• Resistance: 50 HP, LDV-5

Special lock types

These are encountered in special circumstances and are specifically engineered for safety and resistance to tampering.

  • Computer locks are not traditional locks - while they do require a key to be opened, it is not physical, but instead tied to a computer and a login key.
    • Login keys are a string of random words, generated using the @loginwords command.
    • These locks are completely immune to damage or brute force ; they cannot be destroyed to open the device they protect.
    • The correct sequence of words must be entered into the correct control computer in order to access the ability to disengage or re-engage the lock.
    • The amount of words in the login key depends on the lock level: 3 multiplied by lock level number. Note that level 1 computer locks do not exist.
  • FL/HS (Fingerprint lock/Heartbeat sensor) locks are highly specialized lock types. They are only implanted in specific areas (typically rooms requiring high security, such as the majority of shops, military armories, etc.)
    • As their name implies, they are designed to read authorized fingerprints and listen for a heartbeat, so that only a living, authorized person may unlock such a lock.
    • These locks are completely immune to damage or brute force attempts ; they cannot be destroyed to open the device they protect.
    • These locks function like a standard computer lock, except that there is no login key - the authorized fingerprint and heartbeat is the key. The list of authorized fingerprints is located on a control computer - those computers are themselves FL/HS protected; the exact same people authorized to pass a FL/HS door lock are authorized to use the FL/HS control computer. Note that all FL/HS locks in a facility are slaved to the same control computer, in case multiple locks exist.
    • Potential hackers who wish to pass a FL/HS locked door by themselves require two things: possessing a Level 3 augmentation, and locating the control computer. Successfully hacking the FL/HS control computer allows manipulation of all the locks in controls (including itself) - they can also be set to accept "all fingerprints" ; in which case only the heartbeat sensor module functions - it will accept any living being with a fingerprint.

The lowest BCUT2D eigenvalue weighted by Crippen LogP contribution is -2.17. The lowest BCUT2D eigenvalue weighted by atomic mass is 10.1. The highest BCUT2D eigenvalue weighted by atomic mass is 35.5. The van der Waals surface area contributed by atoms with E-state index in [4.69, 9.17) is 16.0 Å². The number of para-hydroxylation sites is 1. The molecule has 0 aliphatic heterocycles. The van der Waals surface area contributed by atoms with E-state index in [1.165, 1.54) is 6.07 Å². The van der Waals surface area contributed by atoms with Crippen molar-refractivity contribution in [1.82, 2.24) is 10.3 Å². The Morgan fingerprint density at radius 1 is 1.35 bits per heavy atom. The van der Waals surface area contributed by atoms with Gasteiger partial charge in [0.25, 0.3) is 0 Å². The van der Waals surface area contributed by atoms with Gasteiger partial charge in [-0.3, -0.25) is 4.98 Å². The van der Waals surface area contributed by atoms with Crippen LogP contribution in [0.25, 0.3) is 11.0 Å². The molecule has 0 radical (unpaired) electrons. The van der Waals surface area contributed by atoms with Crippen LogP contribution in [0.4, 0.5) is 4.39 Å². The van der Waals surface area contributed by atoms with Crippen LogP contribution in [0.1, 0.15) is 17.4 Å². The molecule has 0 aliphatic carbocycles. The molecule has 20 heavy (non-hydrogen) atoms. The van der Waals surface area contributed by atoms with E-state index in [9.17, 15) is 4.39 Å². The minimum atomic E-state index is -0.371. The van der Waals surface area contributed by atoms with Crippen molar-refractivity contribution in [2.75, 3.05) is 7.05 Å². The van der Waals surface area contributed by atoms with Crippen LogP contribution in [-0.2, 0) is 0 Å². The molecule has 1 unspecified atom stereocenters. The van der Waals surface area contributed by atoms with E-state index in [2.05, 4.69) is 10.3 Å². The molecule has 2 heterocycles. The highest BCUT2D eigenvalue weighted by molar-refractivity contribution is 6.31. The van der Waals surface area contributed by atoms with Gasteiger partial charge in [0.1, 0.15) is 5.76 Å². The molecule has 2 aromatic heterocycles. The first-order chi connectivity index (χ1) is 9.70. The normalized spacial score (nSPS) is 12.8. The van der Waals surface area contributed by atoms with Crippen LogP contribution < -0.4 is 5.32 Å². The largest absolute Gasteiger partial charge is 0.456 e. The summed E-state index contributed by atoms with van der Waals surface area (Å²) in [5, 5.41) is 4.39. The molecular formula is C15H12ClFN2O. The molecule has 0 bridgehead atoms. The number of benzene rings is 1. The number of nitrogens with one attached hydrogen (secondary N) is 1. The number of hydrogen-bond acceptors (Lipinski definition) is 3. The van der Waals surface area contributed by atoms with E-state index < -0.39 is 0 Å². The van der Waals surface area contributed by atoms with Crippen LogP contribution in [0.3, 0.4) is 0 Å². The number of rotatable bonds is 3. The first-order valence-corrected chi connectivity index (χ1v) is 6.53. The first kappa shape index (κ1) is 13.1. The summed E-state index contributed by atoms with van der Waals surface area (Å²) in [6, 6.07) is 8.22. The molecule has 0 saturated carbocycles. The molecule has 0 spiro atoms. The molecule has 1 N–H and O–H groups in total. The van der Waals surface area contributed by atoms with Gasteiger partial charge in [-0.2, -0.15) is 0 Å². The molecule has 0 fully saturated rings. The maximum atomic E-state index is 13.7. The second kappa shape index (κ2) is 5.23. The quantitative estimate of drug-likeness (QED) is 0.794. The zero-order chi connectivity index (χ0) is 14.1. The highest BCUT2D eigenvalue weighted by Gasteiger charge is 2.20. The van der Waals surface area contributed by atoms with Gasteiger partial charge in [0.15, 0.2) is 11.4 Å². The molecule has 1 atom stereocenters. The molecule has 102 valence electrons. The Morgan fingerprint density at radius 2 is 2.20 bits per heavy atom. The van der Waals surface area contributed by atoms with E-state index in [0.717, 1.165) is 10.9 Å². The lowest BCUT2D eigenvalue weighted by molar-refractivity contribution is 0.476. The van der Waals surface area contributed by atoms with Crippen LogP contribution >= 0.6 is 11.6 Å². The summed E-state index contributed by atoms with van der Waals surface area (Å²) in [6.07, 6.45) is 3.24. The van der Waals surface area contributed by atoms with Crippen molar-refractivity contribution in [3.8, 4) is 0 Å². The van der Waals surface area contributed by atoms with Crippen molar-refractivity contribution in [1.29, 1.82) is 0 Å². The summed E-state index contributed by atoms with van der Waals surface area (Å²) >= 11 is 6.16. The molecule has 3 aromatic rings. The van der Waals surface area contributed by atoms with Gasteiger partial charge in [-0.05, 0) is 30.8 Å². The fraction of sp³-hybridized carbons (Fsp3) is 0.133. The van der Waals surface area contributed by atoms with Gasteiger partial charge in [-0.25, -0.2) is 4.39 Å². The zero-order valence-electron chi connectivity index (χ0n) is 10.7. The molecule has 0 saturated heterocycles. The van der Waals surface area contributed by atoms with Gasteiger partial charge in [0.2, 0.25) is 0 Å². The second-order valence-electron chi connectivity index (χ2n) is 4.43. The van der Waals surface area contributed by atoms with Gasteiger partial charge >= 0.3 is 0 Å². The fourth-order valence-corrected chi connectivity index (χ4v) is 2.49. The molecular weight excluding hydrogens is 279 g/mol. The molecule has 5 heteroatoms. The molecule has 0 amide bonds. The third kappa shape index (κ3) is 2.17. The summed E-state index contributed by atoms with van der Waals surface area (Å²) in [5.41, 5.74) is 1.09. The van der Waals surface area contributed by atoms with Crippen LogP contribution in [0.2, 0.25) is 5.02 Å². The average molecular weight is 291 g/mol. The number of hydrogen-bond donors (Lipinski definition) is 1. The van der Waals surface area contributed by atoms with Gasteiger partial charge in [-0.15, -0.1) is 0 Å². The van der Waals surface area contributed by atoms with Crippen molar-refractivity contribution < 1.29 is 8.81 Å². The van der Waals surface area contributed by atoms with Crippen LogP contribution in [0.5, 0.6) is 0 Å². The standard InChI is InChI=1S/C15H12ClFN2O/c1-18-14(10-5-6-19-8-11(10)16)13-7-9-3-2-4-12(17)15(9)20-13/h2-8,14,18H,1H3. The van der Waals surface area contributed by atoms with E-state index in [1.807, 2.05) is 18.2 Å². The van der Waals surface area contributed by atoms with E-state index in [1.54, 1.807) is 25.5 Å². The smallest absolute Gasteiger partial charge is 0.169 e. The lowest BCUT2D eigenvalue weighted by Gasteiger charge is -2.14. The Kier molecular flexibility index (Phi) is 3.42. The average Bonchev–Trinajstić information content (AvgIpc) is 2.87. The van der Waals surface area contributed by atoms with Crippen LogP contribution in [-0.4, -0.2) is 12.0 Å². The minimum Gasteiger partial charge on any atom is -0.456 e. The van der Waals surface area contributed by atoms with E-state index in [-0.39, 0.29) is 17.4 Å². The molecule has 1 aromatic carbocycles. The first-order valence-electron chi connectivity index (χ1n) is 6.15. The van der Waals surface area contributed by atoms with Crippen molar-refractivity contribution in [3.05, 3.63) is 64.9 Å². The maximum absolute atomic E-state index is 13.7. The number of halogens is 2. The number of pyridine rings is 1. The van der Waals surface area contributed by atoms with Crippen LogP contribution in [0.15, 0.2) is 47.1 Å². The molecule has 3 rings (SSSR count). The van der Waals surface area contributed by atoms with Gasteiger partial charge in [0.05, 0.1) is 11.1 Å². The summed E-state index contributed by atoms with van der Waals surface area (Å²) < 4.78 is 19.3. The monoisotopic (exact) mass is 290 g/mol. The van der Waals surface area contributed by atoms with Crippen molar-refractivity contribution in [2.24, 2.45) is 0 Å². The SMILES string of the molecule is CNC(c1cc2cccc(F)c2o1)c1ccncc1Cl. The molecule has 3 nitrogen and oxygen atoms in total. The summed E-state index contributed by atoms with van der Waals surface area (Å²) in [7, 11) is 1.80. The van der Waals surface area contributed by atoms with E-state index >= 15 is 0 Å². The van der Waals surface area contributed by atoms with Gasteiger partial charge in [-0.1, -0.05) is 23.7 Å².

• Note: If all of the authorized people on a FL/HS lock are dead, it becomes impossible to lawfully manipulate the list of authorized people - this is called a deadlock. The only people that can bypass a deadlocked FL/HS system are hackers (such as the Contestant using the relevant augmentations) and engineers belonging to the Computer Systems ET (who have the ability to reset such computers and locks without the need for unlawful means).

Lockpicking

Lockpicking redirects here. This section details the specifics of lockpicking as an activity. For more details on how the skill works and how it affects lockpicking, see here.

Lockpicking is a non-combat skill and an activity of the game that allows the contestant to bypass mechanical locks on containers and on certain pieces of furniture.

While brute force, which as stated above, is both the easiest yet the most dangerous (and potentially least rewarding) method, lockpicking is a slower but much safer alternative: Lockpicking. With this skill, the Contestant may attempt bypassing locks rather than try to break them, lowering the risk of exposing himself/herself to any possible traps and countermeasures.

Lockpicking requires the following:

  • A Lockpicking kit, a Weight 1 consumable item which can be used up to 20 times. They can be found for sale in a Workshop.
  • A suitable target: only mechanical locks may be picked

The lockpicking activity is a turn-based process. The goal is to pass checks in order and pick the lock while avoiding to trigger the trap, if there is any.

Each lockpicking check requires rolling a 2d6. Every check attempt consumes 1 use on the lockpicking kit, as well as 1 turn.

Unlocking steps

  • Step 1: Requires 2 successful checks at FT 7.
    • To succeed, the thief must roll 8 or higher a total of 2 times. If successful in doing so, the thief moves on to the second step.
  • Step 2: Requires 3 successful checks at FT 8.
    • To succeed, the thief must roll 9 or higher a total of 3 times. Success will pick the lock and allow them to open it.

Optional actions

  • Trap disabling: If the container has a trap, the thief may try disablng the trap triggering system rather than the lock proper. Doing so requires 2 successful checks at FT 8 (rolling 9 or higher a total of 2 times).
    • If successful, the trap is disabled, and cannot be triggered anymore under any circumstances.